Paul was confident in writing to the Philippians and in his times of prayer that God would finish what He started in the Philippian church. The Philippians and Paul were in fellowship. They were partners in the cause of Christ. They were all partakers of grace with Paul even “in [his] chains and in the defense and confirmation of the gospel.” Thus, Paul means to tell the Philippians (and us by extension) that it is God’s grace to allow any of His children to suffer for the cause of Christ. The Philippians participated by giving of their resources to support Paul and may have faced persecution in Philippi. Thus, Paul had joyful thanksgiving when he thought of the Philippians because they had partnered together for the Gospel and because he was confident that God would complete in them what had been started.
In v7 Paul says that he has them in his heart and now he explains that in v8. He had a great longing for them. We are told later in the letter that Paul was sending Epaphroditus back to them and that surely tugged at Paul’s heart. He wanted to go to them, but could not because he was in chains. He loved them, but he also had great concern for them because there was an unsettling atmosphere in their assembly. This was a matter of the heart.
There was no man on earth that could judge what was in Paul’s heart so he appeals to God. God is his witness. “For the righteous God tests the hearts and minds” and God knows “what was in man.” In v3 he says that he thanks God every time he thinks of the Philippians. As we said before, this was a private time of thanksgiving and prayer for Paul. Who could see that? Who could testify to this claim? Only God could see and hear these things and testify to the truth of the statement. He was the only one to whom the thanksgiving and prayers were directed. The concern that Paul has for them is the same as Christ’s. He longs for them “with the affection of Jesus Christ.”
After stating the context of his prayers and the reasons for thanksgiving, now Paul gives us the content of his prayers. He will somewhat broaden his explanation of what he meant by the “good work” that was started in them.
The first detail given is that Paul prays that their “love may abound still more and more.” They can better love the more they abound “in knowledge and all discernment.” This love is surely the love that should be expressed toward one another in the church. One simple, but helpful, definition given for this kind of love is the “placing of high value on a person.” If you place a high value on someone then you will go out of your way to benefit them. You will go above-and-beyond to comfort, aid, bless, care for, and preserve their life. He is not rebuking them for a lack of love, but prays that God will continue what He started in them. Though they presently loved well, God’s desire is that it will continue to grow and “abound still more and more.” It is only natural that as a believer grows in the “thorough knowledge” of Jesus Christ that they will love better.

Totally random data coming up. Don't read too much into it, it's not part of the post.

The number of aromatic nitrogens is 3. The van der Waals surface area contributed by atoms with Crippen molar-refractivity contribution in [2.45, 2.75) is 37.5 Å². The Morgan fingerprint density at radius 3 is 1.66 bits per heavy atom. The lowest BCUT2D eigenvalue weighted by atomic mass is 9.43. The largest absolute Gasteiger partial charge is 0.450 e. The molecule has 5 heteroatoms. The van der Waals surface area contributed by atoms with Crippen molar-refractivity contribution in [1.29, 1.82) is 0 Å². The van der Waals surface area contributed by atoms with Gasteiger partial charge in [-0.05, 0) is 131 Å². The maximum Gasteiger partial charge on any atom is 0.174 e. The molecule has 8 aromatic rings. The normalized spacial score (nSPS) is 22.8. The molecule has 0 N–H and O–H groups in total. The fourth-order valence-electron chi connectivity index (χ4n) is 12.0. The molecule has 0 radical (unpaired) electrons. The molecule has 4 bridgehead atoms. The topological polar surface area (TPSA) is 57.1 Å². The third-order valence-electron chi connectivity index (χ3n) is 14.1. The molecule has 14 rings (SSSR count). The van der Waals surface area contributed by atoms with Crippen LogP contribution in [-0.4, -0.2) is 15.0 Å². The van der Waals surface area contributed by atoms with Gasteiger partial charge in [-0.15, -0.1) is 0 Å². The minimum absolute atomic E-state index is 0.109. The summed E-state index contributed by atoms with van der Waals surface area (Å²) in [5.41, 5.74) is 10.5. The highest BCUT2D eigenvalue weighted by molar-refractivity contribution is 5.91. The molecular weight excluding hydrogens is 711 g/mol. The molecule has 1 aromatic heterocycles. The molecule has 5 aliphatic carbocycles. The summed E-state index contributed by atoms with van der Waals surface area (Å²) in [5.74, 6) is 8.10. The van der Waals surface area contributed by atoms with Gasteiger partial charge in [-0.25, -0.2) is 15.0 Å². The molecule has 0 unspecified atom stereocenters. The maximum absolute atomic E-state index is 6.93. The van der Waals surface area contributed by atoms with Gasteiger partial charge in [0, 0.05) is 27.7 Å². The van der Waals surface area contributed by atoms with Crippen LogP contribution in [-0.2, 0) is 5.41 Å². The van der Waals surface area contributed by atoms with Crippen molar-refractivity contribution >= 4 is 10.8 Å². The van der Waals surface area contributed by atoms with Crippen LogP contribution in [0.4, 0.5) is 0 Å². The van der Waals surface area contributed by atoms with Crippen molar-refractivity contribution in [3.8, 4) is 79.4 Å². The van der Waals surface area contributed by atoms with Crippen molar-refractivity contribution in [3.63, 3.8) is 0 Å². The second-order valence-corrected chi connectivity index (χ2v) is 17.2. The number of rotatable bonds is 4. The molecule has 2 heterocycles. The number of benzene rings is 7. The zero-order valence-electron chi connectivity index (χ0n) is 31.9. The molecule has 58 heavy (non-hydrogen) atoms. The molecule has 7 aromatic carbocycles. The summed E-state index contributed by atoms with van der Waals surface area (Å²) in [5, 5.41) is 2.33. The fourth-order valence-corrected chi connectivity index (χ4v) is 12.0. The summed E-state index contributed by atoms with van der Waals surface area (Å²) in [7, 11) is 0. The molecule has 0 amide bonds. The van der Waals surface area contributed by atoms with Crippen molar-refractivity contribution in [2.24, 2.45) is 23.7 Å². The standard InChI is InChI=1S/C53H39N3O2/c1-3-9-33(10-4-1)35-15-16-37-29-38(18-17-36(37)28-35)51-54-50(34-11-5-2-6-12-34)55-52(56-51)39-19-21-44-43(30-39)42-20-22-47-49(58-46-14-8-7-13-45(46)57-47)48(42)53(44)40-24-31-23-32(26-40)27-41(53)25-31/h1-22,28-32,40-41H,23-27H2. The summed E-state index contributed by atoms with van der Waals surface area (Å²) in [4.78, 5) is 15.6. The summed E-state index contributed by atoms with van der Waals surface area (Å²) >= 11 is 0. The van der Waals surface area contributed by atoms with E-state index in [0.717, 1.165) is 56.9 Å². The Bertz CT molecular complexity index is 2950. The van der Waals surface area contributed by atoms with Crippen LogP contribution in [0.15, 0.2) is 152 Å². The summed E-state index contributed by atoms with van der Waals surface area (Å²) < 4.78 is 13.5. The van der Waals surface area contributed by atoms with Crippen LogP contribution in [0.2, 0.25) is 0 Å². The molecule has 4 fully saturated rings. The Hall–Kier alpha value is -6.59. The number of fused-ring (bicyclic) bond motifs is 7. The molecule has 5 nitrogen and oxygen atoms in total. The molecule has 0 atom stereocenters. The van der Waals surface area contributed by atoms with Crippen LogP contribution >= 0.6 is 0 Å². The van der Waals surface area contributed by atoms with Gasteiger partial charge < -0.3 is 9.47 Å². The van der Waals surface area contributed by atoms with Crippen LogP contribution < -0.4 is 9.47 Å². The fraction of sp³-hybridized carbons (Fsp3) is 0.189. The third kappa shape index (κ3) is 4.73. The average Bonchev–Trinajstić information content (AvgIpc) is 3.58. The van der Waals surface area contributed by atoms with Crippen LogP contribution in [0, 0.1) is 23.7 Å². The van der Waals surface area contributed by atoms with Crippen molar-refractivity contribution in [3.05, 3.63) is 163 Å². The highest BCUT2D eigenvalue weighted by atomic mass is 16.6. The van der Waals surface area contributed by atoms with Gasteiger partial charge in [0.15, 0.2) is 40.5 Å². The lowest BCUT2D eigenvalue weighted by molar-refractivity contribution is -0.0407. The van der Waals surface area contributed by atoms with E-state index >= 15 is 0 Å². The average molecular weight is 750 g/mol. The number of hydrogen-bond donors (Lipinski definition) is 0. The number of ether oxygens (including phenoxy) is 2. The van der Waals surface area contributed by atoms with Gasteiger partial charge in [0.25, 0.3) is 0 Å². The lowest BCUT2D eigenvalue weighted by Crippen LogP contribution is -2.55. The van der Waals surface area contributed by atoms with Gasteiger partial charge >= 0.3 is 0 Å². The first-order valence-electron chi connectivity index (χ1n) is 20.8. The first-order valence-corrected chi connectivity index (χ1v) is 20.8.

The Philippians (and us) needed an ever-abounding knowledge so that they could know the things that really matter, the things to which they should be devoted (excellent/sincere). Notice that the Apostle makes love something of the mind. Love abounds where there is knowledge, discernment, approval, and sincerity. Also, it is not a bad idea to be “without offense till the day of Christ.” Abounding in love, abounding in a thorough knowledge, and approving the things that are excellent will go a long way to helping a believer remain without offense. I think this tells us something about some people. If all they ever do is pick little arguments or make a “big stink” about things that do not matter then they are probably not growing in love or knowledge of Jesus Christ, our Lord. If you know someone in the church that is sincere about all the wrong things then pray this prayer for them.
We should want for ourselves, our families, and our church to arrive at the Day of Christ “filled with the fruits of righteousness.” What a marvelous picture! I see a link here with the “fruit of the Spirit” found in Galatians 5:22. I think these two phrases parallel one another because Paul adds the phrase here, “which are by Jesus Christ.” The fruits that Paul wants for the Philippians are “by Christ Jesus” much like the fruit that Paul wanted for the Galatians was “of the Spirit.” The righteous fruits that God desires He also works in the life of the believer. They are by Christ Jesus, of His Spirit which is in our hearts. God has “given us the Spirit in our hearts.” That is why God is found to be most glorious. Paul finishes the passage with the phrase “to the glory and praise of God.”
God is the One who starts the good work in us and He is the One who will complete that work until the Day of Christ. The “fruits of righteousness” that we long to be filled with are “by Christ Jesus…of the Spirit.” We cannot boast. It is not of us that anything good will come. It is by the work of God. It is all to His glory. We must recognize God as most glorious for what He has done and what He will do and respond in praise to Him.
Conclusion and Christian Application
Until “the Day of Christ,” we should:
(1) Be supportive of Gospel ministry. This is what an Apostle rejoices over, and we would be safe to assume that this is what pleases God. The care that the Philippians showed toward their Apostle and evangelist was amazing. They continued to support his Gospel ministry long after he left them, even when it was not easy for them. It is no wonder why Paul was so thankful for the Philippians.
(2) Be charitable toward others and thus motivate thanksgiving. When other believers think of you, what do they think? Is it positive or negative? Are people thankful for you? Now, not everything we do will receive a pat-on-the-back or a thank-you-card in return, but are you being charitable toward others and giving others a reason to be thankful for your presence in their life?
(3) Be thankful for those around you. Be specific when you go to God in prayer. Who has been there for you in the hard times? Who has supported you when you needed it most? Who has gone out of their way to help you? Name them to God, and like I said before, also be one of those people.